- Flash cards are best when it comes to remembering important people, events or vocabulary terms. Color code them by chapter, time period or any other organizational strategy so you can remember and relate them to other terms more easily.
- Try to study in groups of people with your same class or section. Group study indicates whether you know enough to teach the material or need to study a lot more. It also helps to hear others explanation things out loud so you can remember or understand them better for the exam.
If you follow these simple techniques and habits, studying for exams won't seem nearly as challenging. Remember to start early and prepare ahead of time to avoid stressing yourself out and procrastinating until the night before an exam. It's only one hell week that requires your full attention and commitment, so give it all you got.
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Contrary to popular belief, there are many college students who have a predisposition that they will find their “true love” at college. Hearing stories of their parents meeting as undergrads or friends who have found their carbon copy during their school years puts a subconscious mental strain on the college brain.
Most students mask the thought of wanting to find Mr. or Mrs. Right in front of their peers, but it can't be argued that the thought hasn't passed through almost every student’s mind. If you are a firm believer that the right person is awaiting you in school, here are some things to keep in mind when you think someone may actually show potential:
- Remember to stay true to who you are. Pretending to be someone you aren't with hopes of impressing somebody is only masking your real personality. You will find the right person doing the things YOU like to do.
- Be happy with where you are presently. If you are overwhelmed with past relationship memories, schoolwork or any other personal issues, and think focusing on making a relationship with someone will drive those feelings away, you’re wrong. All it does is build up more emotion you don’t need. A relationship should be an added bonus to your life, not a stress factor.
- Everybody has flaws, including YOU. It comes down to a matter of which flaws you can tolerate and which you cannot. Be aware of the double standard; criticism not only comes from you, but can also be directed your way. As long as you and your significant other can compromise and accept each others' pet peeves, you'll be fine.
- Remember the “Golden Rule” we learned as children; treat others the way you would like to be treated. In terms of relationships, the person you want to invest your admiration in must treat you with the same respect that you entrust in them. A strong relationship has equal dedication coming from both sides.
Keep in mind that all relationships are different, but every person deserves the best with what they are willing to offer. As cliché as it is, listen to your heart. If you don’t feel happiness in a department that is important to you, be strong enough to let go. There are more opportunities out of college, don’t lose hope. Settle for the best, not less.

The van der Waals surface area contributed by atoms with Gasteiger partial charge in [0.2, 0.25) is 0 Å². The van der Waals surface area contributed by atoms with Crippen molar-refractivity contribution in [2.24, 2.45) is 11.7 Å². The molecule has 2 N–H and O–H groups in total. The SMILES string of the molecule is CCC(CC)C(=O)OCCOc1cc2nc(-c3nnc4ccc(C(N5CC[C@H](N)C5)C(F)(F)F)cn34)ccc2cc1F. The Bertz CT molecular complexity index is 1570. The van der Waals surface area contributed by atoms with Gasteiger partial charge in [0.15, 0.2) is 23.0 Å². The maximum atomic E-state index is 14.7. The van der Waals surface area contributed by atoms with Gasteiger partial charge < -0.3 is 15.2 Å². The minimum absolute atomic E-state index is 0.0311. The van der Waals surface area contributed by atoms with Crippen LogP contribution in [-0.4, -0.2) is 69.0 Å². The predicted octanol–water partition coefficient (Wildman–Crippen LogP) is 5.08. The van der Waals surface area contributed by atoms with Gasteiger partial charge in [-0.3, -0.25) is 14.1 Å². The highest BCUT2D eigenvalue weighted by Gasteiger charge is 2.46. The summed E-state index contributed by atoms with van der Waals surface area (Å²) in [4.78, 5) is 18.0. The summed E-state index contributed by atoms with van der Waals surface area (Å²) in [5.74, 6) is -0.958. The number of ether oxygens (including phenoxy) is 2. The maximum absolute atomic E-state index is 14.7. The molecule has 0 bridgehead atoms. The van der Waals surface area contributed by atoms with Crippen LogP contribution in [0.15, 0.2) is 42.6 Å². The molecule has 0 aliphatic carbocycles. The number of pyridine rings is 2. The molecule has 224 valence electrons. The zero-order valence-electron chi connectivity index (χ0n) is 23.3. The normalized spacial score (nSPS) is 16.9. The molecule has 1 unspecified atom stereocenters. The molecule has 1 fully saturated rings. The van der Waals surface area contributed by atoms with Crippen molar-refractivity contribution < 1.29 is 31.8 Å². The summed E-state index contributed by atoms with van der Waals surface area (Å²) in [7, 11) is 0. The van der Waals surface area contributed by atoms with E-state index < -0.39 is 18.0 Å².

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Unfortunately, there is a limited amount of healthy options in Russell House for students trying to avoid the infamous “Freshman 15.” For those of you that find it difficult to choose something appetizing that isn’t coated in grease or butter on campus, here are some suggestions:
On the main floor, the salad bar and sushi cases for leafy lovers can satisfy a vegetarian craving. If you would rather go with something a little more filling, the Horseshoe Deli offers plenty of sandwich options that you can custom order to fit your appetite. If a fruity option is what you’re searching for, Freshens offers several smoothies that include boosters of your choice, ranging from Focus to Energy.
Although the upstairs can appear to be a fast food paradise, there are healthy options hiding amongst the fluorescent Burger King and Chick-Fil-A signs. Santorini’s gives students the cultural option of Greek salads and entrees, including grilled chicken wraps, pita chips with hummus and steamed vegetables. Over at Einstein Bagels, flat bread and lower calorie sandwiches can also prove to be satisfying meals.
If you happen to live off campus, enjoy cooking and have access to a kitchen with an oven or stove, I recommend you check out this site for simple, quick dishes and this link for the more advanced chef. Sally Kerr-Dineen, a culinary artist and mother of two college students, created these sites for beginners and more advanced cuisiniers. Her inspiration stemmed from wanting to teach her children simple recipes so they would not go off to school and be left to survive on fast food. These recipes are sure to spice up your kitchen and your palate, and may even have you expanding your culinary talent.